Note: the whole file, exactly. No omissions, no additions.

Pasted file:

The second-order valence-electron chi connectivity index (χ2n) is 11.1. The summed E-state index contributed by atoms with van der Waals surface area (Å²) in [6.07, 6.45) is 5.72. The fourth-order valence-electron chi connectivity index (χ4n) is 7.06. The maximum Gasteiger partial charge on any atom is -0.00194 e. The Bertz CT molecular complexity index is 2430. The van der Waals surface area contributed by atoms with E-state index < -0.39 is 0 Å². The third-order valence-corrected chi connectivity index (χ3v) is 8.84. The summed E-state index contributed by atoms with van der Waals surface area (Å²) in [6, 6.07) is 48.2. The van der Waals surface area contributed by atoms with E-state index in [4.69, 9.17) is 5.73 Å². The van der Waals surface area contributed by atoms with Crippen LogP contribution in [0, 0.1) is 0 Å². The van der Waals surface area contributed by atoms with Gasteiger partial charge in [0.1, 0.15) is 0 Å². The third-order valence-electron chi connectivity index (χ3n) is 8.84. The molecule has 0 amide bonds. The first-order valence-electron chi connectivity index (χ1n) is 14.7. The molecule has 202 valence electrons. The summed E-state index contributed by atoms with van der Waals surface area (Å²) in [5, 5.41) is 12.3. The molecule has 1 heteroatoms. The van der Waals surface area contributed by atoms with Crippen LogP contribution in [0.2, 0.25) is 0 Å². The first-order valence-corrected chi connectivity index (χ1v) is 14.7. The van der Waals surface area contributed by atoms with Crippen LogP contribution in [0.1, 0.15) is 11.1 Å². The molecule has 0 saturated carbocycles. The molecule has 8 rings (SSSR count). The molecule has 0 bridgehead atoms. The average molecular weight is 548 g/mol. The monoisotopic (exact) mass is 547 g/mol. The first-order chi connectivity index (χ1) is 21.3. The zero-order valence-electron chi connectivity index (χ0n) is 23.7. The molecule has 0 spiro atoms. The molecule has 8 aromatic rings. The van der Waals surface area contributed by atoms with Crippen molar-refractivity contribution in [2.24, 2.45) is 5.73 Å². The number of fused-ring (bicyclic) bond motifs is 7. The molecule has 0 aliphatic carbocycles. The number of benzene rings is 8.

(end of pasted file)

The second-order valence-electron chi connectivity index (χ2n) is 11.1. The summed E-state index contributed by atoms with van der Waals surface area (Å²) in [6.07, 6.45) is 5.72. The fourth-order valence-electron chi connectivity index (χ4n) is 7.06. The maximum Gasteiger partial charge on any atom is -0.00194 e. The Bertz CT molecular complexity index is 2430. The van der Waals surface area contributed by atoms with E-state index < -0.39 is 0 Å². The third-order valence-corrected chi connectivity index (χ3v) is 8.84. The summed E-state index contributed by atoms with van der Waals surface area (Å²) in [6, 6.07) is 48.2. The van der Waals surface area contributed by atoms with E-state index in [4.69, 9.17) is 5.73 Å². The van der Waals surface area contributed by atoms with Crippen LogP contribution in [0, 0.1) is 0 Å². The van der Waals surface area contributed by atoms with Gasteiger partial charge in [0.1, 0.15) is 0 Å². The third-order valence-electron chi connectivity index (χ3n) is 8.84. The molecule has 0 amide bonds. The first-order valence-electron chi connectivity index (χ1n) is 14.7. The molecule has 202 valence electrons. The summed E-state index contributed by atoms with van der Waals surface area (Å²) in [5, 5.41) is 12.3. The molecule has 1 heteroatoms. The van der Waals surface area contributed by atoms with Crippen LogP contribution in [0.2, 0.25) is 0 Å². The first-order valence-corrected chi connectivity index (χ1v) is 14.7. The van der Waals surface area contributed by atoms with Crippen LogP contribution in [0.1, 0.15) is 11.1 Å². The molecule has 0 saturated carbocycles. The molecule has 8 rings (SSSR count). The molecule has 0 bridgehead atoms. The average molecular weight is 548 g/mol. The monoisotopic (exact) mass is 547 g/mol. The first-order chi connectivity index (χ1) is 21.3. The zero-order valence-electron chi connectivity index (χ0n) is 23.7. The molecule has 0 spiro atoms. The molecule has 8 aromatic rings. The van der Waals surface area contributed by atoms with Crippen molar-refractivity contribution in [2.24, 2.45) is 5.73 Å². The number of fused-ring (bicyclic) bond motifs is 7. The molecule has 0 aliphatic carbocycles. The number of benzene rings is 8.